No anchor, no problem? Two Trees bets on office market with Domino Sugar revamp

The 15-story office space is the latest unveiling in the Brooklyn megaproject

Two Trees Seeks a Sweet Pot From Domino Sugar Refinery Revamp
A photo illustration of Two Tree Management's Jed Walentas along with renderings of the revamped Domino Sugar Refinery (Getty, Two Tree Management)

The “crown jewel” of Two Tree Management’s Domino Park megaproject is finally open for business, but the cards haven’t dropped on the developer’s office gamble.

The reveal of Two Tree’s 460,000-square-foot, brick-and-glass adaptable reuse project is the culmination of 10 years of planning and careful coordination to restore and repurpose the landmarked Domino Sugar Refinery. 

Now, all it needs is an anchor tenant. 

Shortly after the Dumbo developer scooped up the proposed condominium project from the Community Preservation Corporation in 2012 for $185 million, Two Trees opted for an entirely different path. They returned to the public approval process to swap out their predecessor’s residential plans for Class A office space.

“No one trades residential for office space,” said the group’s spokesperson, David Lombino. “And that was in 2013. Flash forward to 2023, it seems even crazier.”

Jump-starting office attendance on the heels of the pandemic will prove to be the Domino site’s biggest hurdle, with the city’s office market struggling to reassert itself while some of the nation’s biggest employers scramble to get their employees back in the door. 

And the building’s ribbon cutting hits at a particularly hard time. During the second quarter of this year, office leasing in Brooklyn activity fell by two-thirds compared to the first quarter of the year, according to a recent report by Colliers. Office space availability is also on the rise in the borough, increasing 23 percent, more than a three point increase since 2022.

Regardless of the uphill battle, Two Trees seems to feel pretty confident in its hand.

“The presence of workers here twenty four hours a day, seven days a week changes the character of the immediate neighborhood and makes it more lively. It allows us to attract different and better retail, not just dry cleaners and drug stores,” Lombino said. “That, in turn, helps the residential.”

Inside the sugar refinery, the developer is hoping to pull tenants from creative fields who will blend into the young, creative vision for the new community.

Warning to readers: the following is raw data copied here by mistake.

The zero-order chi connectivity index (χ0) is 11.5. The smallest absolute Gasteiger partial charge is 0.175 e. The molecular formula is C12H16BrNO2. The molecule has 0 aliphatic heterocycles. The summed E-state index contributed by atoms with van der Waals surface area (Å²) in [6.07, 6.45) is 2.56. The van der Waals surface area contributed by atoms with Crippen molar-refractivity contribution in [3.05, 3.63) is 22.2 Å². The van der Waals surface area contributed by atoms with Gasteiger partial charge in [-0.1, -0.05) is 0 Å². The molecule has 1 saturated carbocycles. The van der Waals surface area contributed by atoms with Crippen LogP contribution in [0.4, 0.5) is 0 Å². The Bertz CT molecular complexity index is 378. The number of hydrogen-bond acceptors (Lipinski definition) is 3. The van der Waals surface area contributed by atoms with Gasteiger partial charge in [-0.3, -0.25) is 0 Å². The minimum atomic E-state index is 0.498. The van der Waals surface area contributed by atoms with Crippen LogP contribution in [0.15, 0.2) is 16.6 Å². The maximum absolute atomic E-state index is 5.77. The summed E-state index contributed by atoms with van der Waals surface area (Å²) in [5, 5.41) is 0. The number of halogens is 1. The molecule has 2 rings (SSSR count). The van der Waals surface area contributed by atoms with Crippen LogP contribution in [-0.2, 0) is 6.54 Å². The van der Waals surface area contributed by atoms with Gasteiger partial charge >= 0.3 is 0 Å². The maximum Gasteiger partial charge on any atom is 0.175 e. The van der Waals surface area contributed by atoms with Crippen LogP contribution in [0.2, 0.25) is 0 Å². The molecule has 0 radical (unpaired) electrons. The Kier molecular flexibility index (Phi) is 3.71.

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The 15-story site, designed by the Practice for Architecture and Urbanism, is an entirely new building nestled twelve feet inside the shell of the factory’s nearly 150-year-old exterior.

Those include a triple-height atrium lobby that features a restored brick installation from the original building. Scattered between the protruding wallface are striking swaths of rich foliage, maintaining the illusion of a crumbling ruin inside the lap of modernity.

Atop its roof, Two Trees has added a glass dome with an uninterrupted skyline view of Manhattan and, in the rear, of Brooklyn. Inside, the developer plans to offer an open-access event space that can be tapped into by future tenants.

That space got its debut on September 14, when it hosted luxury fashion house Hermès runway show and afterparty during New York Fashion Week, which drew the star-studded likes of Matt Damon, Casey Affleck, Natasha Lyonne and Tiffany Haddish.

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Two Tree’s unveiling of the refinery is just one leg of its massive, $3 billion overhaul of 11 acres along Williamsburg’s waterfront. The project so far features four newly-constructed buildings, including the reimagined sugar factory and 325 Kent Avenue, a rental property that opened its doors in 2017.

Steps away from the newly minted office space, Two Trees has planted two porcelain-clad towers standing at 52- and 39-stories that will offer 600 apartments between them. The developer anticipates that those residences will open their doors in May 2024.

The ultimate objective is a self-sustaining community on Williamsburg’s waterfront. The next challenge will be the remaining residential components of the project, which rely on the renewal or replacement of the property tax break 421a.